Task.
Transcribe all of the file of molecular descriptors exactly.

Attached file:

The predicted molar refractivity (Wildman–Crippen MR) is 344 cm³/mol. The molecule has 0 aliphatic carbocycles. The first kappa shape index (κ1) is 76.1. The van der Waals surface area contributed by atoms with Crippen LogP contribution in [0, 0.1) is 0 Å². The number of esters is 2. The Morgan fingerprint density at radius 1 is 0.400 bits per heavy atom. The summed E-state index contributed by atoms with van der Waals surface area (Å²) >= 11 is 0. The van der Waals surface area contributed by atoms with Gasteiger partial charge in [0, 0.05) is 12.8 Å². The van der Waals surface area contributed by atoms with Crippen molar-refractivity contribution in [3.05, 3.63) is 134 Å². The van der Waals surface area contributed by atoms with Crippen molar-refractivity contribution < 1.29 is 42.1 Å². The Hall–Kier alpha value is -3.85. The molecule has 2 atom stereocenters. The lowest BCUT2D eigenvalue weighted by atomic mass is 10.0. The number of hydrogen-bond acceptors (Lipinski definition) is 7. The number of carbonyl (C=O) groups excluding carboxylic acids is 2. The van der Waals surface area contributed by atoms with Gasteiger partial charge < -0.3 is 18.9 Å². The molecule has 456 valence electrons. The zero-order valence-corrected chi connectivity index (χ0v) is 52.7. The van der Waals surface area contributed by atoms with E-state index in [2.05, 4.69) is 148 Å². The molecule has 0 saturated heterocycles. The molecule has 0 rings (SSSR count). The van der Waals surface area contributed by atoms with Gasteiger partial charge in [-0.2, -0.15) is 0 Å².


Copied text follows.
The predicted molar refractivity (Wildman–Crippen MR) is 344 cm³/mol. The molecule has 0 aliphatic carbocycles. The first kappa shape index (κ1) is 76.1. The van der Waals surface area contributed by atoms with Crippen LogP contribution in [0, 0.1) is 0 Å². The number of esters is 2. The Morgan fingerprint density at radius 1 is 0.400 bits per heavy atom. The summed E-state index contributed by atoms with van der Waals surface area (Å²) >= 11 is 0. The van der Waals surface area contributed by atoms with Gasteiger partial charge in [0, 0.05) is 12.8 Å². The van der Waals surface area contributed by atoms with Crippen molar-refractivity contribution in [3.05, 3.63) is 134 Å². The van der Waals surface area contributed by atoms with Crippen molar-refractivity contribution < 1.29 is 42.1 Å². The Hall–Kier alpha value is -3.85. The molecule has 2 atom stereocenters. The lowest BCUT2D eigenvalue weighted by atomic mass is 10.0. The number of hydrogen-bond acceptors (Lipinski definition) is 7. The number of carbonyl (C=O) groups excluding carboxylic acids is 2. The van der Waals surface area contributed by atoms with Gasteiger partial charge < -0.3 is 18.9 Å². The molecule has 456 valence electrons. The zero-order valence-corrected chi connectivity index (χ0v) is 52.7. The van der Waals surface area contributed by atoms with E-state index in [2.05, 4.69) is 148 Å². The molecule has 0 saturated heterocycles. The molecule has 0 rings (SSSR count). The van der Waals surface area contributed by atoms with Gasteiger partial charge in [-0.2, -0.15) is 0 Å².